Our study further showed that the 3-year CDS and the modified Elixhauser comorbidity score were significantly associated with an increase in relapses, but CCI was not. The CDS consisted of all medications that patients had received during the study period. The modified Elixhauser comorbidity measure included 31 comorbidities that had claims submitted during the 3-year study period with an MS diagnosis excluded. These results suggest that using more medications or having a higher CCI score were associated with an increased number of MS relapses. However, the Charlson index score was developed to assess the mortality risk for more severe or fatal diseases, such as cancer.

Although MS is a chronic and disabling disease, but not fatal, patients with MS usually have a mean survival time of 31 years from onset to death.4,31,32 Therefore, the CCI may not be sensitive to predict MS relapses, unlike the CDS and the Elixhauser comorbidity score. In a study about the comorbidity of MS using large registry data, Marrie and colleagues found that the most often reported comorbidities associated with MS were hypercholesterolemia, hypertension, and arthritis.33 These 3 comorbidities are not included in the CCI measure, but they can be used as disease-specific comorbidity measures. This explains why CCI is not a sensitive predictor for MS relapses. To avoid multicollinearity between the 3 comorbidity measures, a linear regression model was performed. The variance inflation factor of less than 10 was detected, which meant that there was no intercorrelation among the independent variables.34

This study indicates that specialty pharmacy care helps patients receive the maximum benefit from their medication, which is relevant to older injectable DMTs. More research is needed for newly developed oral DMTs and other newer therapies.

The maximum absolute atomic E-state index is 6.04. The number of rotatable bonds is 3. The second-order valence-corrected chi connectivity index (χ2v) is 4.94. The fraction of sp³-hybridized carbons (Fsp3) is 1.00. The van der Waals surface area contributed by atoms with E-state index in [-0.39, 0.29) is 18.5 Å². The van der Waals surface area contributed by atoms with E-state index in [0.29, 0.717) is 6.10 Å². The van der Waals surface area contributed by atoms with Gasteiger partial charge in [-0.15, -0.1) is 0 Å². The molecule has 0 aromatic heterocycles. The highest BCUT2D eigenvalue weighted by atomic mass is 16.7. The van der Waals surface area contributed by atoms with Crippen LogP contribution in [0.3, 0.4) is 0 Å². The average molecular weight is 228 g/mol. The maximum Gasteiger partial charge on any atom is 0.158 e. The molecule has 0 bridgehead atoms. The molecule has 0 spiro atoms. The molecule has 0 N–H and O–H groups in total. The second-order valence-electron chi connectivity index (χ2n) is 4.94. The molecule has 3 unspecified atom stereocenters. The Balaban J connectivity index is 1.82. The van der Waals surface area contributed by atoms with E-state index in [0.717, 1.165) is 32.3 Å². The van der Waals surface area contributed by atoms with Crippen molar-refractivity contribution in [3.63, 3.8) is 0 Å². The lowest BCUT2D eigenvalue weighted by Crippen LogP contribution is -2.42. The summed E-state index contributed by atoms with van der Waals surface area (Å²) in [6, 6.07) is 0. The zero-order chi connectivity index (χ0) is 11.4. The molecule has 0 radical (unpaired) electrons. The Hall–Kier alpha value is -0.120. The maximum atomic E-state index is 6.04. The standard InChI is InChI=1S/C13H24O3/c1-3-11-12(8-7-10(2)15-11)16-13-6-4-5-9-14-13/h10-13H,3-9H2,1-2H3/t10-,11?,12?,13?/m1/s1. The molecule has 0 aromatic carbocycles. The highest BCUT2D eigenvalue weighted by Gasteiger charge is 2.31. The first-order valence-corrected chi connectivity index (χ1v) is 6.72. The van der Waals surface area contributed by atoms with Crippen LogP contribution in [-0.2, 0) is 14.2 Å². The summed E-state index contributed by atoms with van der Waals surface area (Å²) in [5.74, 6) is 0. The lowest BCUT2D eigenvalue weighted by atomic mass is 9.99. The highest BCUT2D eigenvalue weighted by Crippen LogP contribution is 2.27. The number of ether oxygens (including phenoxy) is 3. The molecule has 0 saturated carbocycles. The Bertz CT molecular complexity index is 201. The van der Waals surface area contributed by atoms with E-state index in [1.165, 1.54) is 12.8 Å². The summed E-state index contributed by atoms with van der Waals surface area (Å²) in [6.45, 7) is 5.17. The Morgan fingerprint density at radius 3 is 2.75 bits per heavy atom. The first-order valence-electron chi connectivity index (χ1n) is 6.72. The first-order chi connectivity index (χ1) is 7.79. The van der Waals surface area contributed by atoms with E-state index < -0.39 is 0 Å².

Limitations

This study has several limitations. First, MS relapse was identified through administrative claims data. In reality, most patients do not seek medical care for mild relapses. Thus, the relapse rate detected in our analysis may be underestimating the relapse rate. However, the estimated relapse rate for this study was within the range of the reported relapse rate in clinical trials.27,35

This study is prone to the limitations inherent in administrative data. Information on the socioeconomic characteristics of patients (eg, race, education, employment, health insurance) is limited. MS disease type, disease duration, and Expanded Disability Status Scale score are usually not available in claims databases. Using hospitalization may not be useful for MS relapse, because patients might have been admitted for another reason. We applied the same measures for both groups, and it might be controlled for in our Cox regression analysis, which showed a prolonged relapse-free time that implies a delayed disease progression for the study population.

In addition, the specialty pharmacy care and community pharmacy care groups were defined by the specialty pharmacy code in the claims data, and there might be misclassification in the grouping, because some community pharmacies might have provided specialty pharmacy care, or some specialty pharmacies might not have provided specialty care to patients with MS who were receiving their DMTs. This limitation may underestimate, not overestimate, the effect of specialty pharmacy care.